TWO events are colliding in Scottish politics – the Supreme Court case on whether the Scottish Parliament has the power to legislate on an independence referendum and almost daily calls for a Westminster election. Don’t shoot the messenger, but neither vote is likely to happen.

In the background, the Scottish Government’s visit to the Supreme Court puts a tombstone on the eccentric days of three years ago when we heard the vacuous nonsense of “Plan A” (the referendum route to independence) having “momentum”. That was a time when “Plan B” (the election route) couldn’t even be discussed.

Obviously, Plan A does not have that asserted momentum. However, the repercussions of the lack of discussion and consequential learning are still affecting current conclusions.

It is arguable that it would have been better for Holyrood to have legislated for a referendum and have the Supreme Court process done by now. Actually, it might have been even better to go to the Scottish electorate with the background of the UK Supreme Court striking down the decisions of a democratically elected Parliament on self-determination. However, the decision was made before the debate was had. But, the “court of the people” might subsequently have taken a dim view of the Supreme Court’s actions at any plebiscite election (and may still do), thus adding percentage points to an independence win.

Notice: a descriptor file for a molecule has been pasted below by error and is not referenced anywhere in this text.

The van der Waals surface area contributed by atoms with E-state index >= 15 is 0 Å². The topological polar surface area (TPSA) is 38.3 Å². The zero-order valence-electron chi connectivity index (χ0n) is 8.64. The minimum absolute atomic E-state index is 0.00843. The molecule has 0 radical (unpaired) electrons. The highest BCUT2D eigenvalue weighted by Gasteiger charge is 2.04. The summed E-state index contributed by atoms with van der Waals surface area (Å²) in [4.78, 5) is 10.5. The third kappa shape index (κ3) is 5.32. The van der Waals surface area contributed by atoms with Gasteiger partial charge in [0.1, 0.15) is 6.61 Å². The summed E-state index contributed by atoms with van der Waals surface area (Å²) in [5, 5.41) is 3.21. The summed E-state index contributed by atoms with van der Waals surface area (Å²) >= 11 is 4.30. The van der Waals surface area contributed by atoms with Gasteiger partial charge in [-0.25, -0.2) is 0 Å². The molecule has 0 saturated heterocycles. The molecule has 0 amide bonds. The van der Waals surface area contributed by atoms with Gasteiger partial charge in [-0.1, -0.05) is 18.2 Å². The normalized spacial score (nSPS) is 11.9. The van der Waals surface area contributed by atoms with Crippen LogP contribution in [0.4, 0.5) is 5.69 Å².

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Regardless, now it is clear Plan B is winning out, especially given the Supreme Court visit. Lately, the First Minister’s sudden conversion in announcing the use of elections as a vote on independence was a welcome eventual realisation that the referendum route was, as warned, somewhere between blocked and non-existent within the 1998 Scotland Act.

When the Supreme Court rules, it probably will indeed leave the election route as the only possible ballot box event for independence.

As the other big event of the moment, we have had calls for a UK General Election as this week, Rishi Sunak became the latest Prime Minister to assume office without the backing of a public vote.